Based in Stevenage, Hertfordshire, Splashbacks of Distinction have a real passion for toughened glass in and around the home. We have transformed many properties, both commercial and domestic with our glass splashbacks, for kitchens, bathrooms and living rooms. Our toughened glass balustrades, glass shelving and splashbacks with high resolution images have really caught the imagination of people who demand beauty and functionality in their homes and offices.
Splashbacks of Distinction are a family run, professional business that is based in Stevenage, Hertfordshire. We cover a wide area, supplying and fitting many different types of glass products and offer many premium glass related services.
Splashbacks of Distinction are happy to visit your Richmond property to discuss any glass project you may have. We can help with advice, supply and fitting of your new glass splashback or other glass products.
The London Borough of Richmond upon Thames forms part of Outer London and is the only London borough on both sides of the River Thames. It was created in 1965 when three smaller council areas amalgamated under the London Government Act 1963. It is governed by Richmond upon Thames London Borough Council and is divided into nineteen wards.
The borough is home to Richmond Park, the largest park in London, along with the National Physical Laboratory and The National Archives. The attractions of Kew Gardens, Hampton Court Palace, Twickenham Stadium and the WWT London Wetlands Centre are present in Richmond and are a major tourist attraction.
The area that is now known as Richmond used to be part of Shene. Shene was not listed in the Domesday Book, although it is depicted on the associated maps as Sceon, which is its Saxon spelling. Henry VII had a palace built there and in 1501 he named it Richmond Palace in recognition of his earldom and his ancestral home at Richmond Castle in Yorkshire. The town that developed nearby took the same name as
Henry I lived in the Kings house in Sheanes. In 1299 Edward I, also known as the Hammer of the Scots and Longshanks owing to his height, took his whole court to the manor house at Sheen, a little east of the bridge and on the riverside, and it thus became a royal residence; William Wallace was executed in London in 1305, and it was in Sheen that the Commissioners from Scotland went down on their knees before Edward.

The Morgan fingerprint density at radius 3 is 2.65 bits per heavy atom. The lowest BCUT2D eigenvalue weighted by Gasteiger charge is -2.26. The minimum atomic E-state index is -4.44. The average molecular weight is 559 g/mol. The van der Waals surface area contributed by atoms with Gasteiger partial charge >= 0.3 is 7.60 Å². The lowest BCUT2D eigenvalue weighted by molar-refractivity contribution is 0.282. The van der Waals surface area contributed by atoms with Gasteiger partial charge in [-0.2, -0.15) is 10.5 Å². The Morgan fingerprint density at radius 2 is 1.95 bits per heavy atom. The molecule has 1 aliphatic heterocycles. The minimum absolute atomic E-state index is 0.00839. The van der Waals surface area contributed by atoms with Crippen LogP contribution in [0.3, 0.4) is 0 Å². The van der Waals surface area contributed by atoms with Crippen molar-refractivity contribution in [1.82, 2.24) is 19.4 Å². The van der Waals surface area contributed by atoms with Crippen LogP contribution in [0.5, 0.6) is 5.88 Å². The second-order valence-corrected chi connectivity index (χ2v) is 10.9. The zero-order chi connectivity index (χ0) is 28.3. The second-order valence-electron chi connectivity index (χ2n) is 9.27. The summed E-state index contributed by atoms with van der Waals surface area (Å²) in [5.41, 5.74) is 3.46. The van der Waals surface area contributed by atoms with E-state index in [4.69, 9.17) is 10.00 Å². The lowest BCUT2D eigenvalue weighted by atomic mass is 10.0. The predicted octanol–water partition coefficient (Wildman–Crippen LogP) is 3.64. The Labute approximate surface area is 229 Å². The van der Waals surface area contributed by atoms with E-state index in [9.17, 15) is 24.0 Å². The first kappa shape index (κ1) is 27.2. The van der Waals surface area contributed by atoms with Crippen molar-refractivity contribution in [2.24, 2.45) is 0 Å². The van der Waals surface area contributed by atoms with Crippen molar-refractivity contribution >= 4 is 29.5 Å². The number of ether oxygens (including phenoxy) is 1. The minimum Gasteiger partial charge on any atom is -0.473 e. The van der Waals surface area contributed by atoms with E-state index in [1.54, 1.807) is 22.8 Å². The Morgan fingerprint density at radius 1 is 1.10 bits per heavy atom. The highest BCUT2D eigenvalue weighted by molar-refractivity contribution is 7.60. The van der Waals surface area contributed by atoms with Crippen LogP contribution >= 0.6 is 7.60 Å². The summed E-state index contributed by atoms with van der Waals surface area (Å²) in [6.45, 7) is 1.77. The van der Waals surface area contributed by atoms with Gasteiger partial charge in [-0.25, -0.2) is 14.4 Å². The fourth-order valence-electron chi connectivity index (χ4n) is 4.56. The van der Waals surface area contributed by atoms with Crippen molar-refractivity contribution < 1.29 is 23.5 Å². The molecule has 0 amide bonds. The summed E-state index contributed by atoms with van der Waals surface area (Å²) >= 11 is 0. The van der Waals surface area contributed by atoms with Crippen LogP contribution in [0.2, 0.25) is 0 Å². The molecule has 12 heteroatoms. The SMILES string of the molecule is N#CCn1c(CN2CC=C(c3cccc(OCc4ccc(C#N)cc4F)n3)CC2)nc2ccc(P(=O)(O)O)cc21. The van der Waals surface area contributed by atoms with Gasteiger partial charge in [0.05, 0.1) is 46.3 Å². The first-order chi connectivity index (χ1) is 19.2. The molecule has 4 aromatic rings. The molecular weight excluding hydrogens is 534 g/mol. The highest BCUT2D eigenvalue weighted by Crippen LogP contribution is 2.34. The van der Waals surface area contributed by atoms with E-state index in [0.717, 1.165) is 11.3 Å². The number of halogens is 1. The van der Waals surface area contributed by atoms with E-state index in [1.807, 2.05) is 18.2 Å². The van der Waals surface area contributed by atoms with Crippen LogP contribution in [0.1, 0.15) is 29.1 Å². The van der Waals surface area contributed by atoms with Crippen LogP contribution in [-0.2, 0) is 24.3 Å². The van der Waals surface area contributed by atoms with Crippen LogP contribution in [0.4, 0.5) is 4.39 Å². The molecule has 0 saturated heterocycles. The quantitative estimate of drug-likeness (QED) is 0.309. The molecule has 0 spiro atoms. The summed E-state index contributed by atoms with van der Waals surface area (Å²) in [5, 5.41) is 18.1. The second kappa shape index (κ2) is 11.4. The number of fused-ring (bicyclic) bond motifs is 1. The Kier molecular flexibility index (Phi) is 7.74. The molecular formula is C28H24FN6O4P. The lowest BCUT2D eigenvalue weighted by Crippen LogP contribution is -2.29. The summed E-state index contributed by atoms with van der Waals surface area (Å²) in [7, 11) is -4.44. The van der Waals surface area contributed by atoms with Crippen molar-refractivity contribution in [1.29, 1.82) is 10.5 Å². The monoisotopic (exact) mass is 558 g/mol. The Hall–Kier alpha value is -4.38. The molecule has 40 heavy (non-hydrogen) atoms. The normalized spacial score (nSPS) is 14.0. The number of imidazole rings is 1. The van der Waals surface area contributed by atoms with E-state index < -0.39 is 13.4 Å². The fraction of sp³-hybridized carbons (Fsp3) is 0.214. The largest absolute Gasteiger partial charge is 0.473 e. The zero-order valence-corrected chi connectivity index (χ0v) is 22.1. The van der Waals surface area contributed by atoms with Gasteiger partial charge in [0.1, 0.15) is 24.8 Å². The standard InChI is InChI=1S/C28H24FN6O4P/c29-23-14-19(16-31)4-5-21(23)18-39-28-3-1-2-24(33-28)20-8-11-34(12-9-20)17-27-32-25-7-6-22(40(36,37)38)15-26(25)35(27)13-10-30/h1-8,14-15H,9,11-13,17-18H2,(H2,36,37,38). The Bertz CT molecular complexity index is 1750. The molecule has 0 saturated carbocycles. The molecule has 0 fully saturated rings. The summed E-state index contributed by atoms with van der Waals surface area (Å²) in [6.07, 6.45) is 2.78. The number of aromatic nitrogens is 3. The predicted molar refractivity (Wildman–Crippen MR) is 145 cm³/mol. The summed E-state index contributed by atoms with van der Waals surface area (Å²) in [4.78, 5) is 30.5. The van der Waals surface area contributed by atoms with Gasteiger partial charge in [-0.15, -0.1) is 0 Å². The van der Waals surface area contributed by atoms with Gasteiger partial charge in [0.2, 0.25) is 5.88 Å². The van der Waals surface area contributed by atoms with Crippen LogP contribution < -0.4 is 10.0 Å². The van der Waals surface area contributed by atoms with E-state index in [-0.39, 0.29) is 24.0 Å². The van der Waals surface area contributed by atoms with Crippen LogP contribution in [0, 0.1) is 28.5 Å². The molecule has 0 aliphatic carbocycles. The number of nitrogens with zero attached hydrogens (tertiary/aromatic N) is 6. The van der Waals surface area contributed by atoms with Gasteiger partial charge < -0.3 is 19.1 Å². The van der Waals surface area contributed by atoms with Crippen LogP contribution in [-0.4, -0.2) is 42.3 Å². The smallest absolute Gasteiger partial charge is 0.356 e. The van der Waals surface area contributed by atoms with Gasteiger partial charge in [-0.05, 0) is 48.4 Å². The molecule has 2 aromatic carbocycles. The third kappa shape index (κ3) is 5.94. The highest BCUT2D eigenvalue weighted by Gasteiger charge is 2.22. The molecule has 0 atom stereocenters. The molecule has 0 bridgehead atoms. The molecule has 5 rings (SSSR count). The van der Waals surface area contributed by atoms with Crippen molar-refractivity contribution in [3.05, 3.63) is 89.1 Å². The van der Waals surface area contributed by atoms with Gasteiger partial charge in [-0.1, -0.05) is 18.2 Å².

Edward II, following his defeat by the Scots at the Battle of Bannockburn in 1314, founded a monastery for Carmelites at Sheen. When the young king Edward III came to the throne in 1327 he gave the manor to his mother Isabella. Edward later spent over two thousand pounds on improvements, but in the middle of the work Edward himself died at the manor, in 1377. Richard II was the first English king to make Sheen his main residence, which he did in 1383. Twelve years later Richard was so distraught at the death of his wife Anne of Bohemia at the age of 28 that he caused the manor to be thrown down and defaced. It was rebuilt between 1414 and 1422, but destroyed by fire in 1497.
Following that fire Henry VII built a new residence at Sheen and in 1501 he named it Richmond Palace. There are beliefs that Shakespeare may have performed some plays there. Once Elizabeth I became queen she spent a good deal of her time at Richmond, as she enjoyed hunting stags in the park of Richmond. She died there on 24 March 1603. The palace was no longer in residential use after 1649, but in 1688 James II ordered partial reconstruction of the palace, this time as a royal nursery. The bulk of the palace had decayed by 1779; but surviving structures include the Wardrobe, Trumpeters House, and the Gate House, built in 1501. This has five bedrooms and was made available on a 65 year lease by the Crown Estate Commissioners in 1986.
The Museum of Richmond, in Richmond's Old Town Hall, close to Richmond Bridge, has displays relating to the history of Richmond, Ham, Petersham and Kew. Its rotating exhibitions, education activities and a programme of events cover the whole of the modern borough. The museum's highlights include 16th-century glass from Richmond Palace and a painting, The Terrace and View from Richmond Hill, Surrey by Dutch draughtsman and painter Leonard Knyff, who lived between 1650 and 1722, which is part of the Richmond upon Thames Borough Art Collection.
Splashbacks of Distinction ensure that only the finest quality toughened glass is used in all our products. We guarantee all of our work and are fully insured. We employ only trained and certified engineers. Splashbacks of Distinction never leave your property without ensuring you are totally satisfied with your beautiful new glass splashback, baluster, shelving or shower enclosure.
If you would like to know more or are interested in a quote we would be happy to help. Phone us on 01920 830 084, email us at firstname.lastname@example.org or fill in our enquiry form and we will be in touch as soon as possible.
Splashbacks of Distinction is the trading name of RDC Glass Ltd